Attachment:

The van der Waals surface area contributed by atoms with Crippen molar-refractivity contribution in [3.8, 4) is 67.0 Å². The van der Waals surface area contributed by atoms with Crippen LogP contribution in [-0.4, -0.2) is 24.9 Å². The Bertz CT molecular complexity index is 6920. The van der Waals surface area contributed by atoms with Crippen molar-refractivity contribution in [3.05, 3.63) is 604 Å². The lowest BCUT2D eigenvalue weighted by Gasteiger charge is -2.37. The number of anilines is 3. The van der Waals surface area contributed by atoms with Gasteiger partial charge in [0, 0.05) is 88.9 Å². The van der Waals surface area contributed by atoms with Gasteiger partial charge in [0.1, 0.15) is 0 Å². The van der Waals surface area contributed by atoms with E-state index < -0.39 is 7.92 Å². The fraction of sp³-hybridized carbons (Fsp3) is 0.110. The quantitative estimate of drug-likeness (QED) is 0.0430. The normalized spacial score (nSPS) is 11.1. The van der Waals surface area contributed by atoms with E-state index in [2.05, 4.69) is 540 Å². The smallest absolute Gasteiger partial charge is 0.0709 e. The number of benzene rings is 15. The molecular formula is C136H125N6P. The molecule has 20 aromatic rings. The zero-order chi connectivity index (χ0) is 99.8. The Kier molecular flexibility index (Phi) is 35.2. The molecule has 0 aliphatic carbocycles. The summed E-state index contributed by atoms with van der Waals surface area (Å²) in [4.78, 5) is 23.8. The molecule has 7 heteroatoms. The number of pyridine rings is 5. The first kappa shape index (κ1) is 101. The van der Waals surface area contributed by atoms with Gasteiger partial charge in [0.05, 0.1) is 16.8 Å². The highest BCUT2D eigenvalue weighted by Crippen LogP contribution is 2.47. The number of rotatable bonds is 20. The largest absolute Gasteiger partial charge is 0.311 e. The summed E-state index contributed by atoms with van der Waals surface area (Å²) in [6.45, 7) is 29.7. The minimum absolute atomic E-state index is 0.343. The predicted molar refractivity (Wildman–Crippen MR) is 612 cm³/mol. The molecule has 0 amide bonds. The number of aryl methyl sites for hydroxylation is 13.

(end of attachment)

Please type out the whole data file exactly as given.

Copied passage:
The van der Waals surface area contributed by atoms with Crippen molar-refractivity contribution in [3.8, 4) is 67.0 Å². The van der Waals surface area contributed by atoms with Crippen LogP contribution in [-0.4, -0.2) is 24.9 Å². The Bertz CT molecular complexity index is 6920. The van der Waals surface area contributed by atoms with Crippen molar-refractivity contribution in [3.05, 3.63) is 604 Å². The lowest BCUT2D eigenvalue weighted by Gasteiger charge is -2.37. The number of anilines is 3. The van der Waals surface area contributed by atoms with Gasteiger partial charge in [0, 0.05) is 88.9 Å². The van der Waals surface area contributed by atoms with Gasteiger partial charge in [0.1, 0.15) is 0 Å². The van der Waals surface area contributed by atoms with E-state index < -0.39 is 7.92 Å². The fraction of sp³-hybridized carbons (Fsp3) is 0.110. The quantitative estimate of drug-likeness (QED) is 0.0430. The normalized spacial score (nSPS) is 11.1. The van der Waals surface area contributed by atoms with E-state index in [2.05, 4.69) is 540 Å². The smallest absolute Gasteiger partial charge is 0.0709 e. The number of benzene rings is 15. The molecular formula is C136H125N6P. The molecule has 20 aromatic rings. The zero-order chi connectivity index (χ0) is 99.8. The Kier molecular flexibility index (Phi) is 35.2. The molecule has 0 aliphatic carbocycles. The summed E-state index contributed by atoms with van der Waals surface area (Å²) in [4.78, 5) is 23.8. The molecule has 7 heteroatoms. The number of pyridine rings is 5. The first kappa shape index (κ1) is 101. The van der Waals surface area contributed by atoms with Gasteiger partial charge in [0.05, 0.1) is 16.8 Å². The highest BCUT2D eigenvalue weighted by Crippen LogP contribution is 2.47. The number of rotatable bonds is 20. The largest absolute Gasteiger partial charge is 0.311 e. The summed E-state index contributed by atoms with van der Waals surface area (Å²) in [6.45, 7) is 29.7. The minimum absolute atomic E-state index is 0.343. The predicted molar refractivity (Wildman–Crippen MR) is 612 cm³/mol. The molecule has 0 amide bonds. The number of aryl methyl sites for hydroxylation is 13.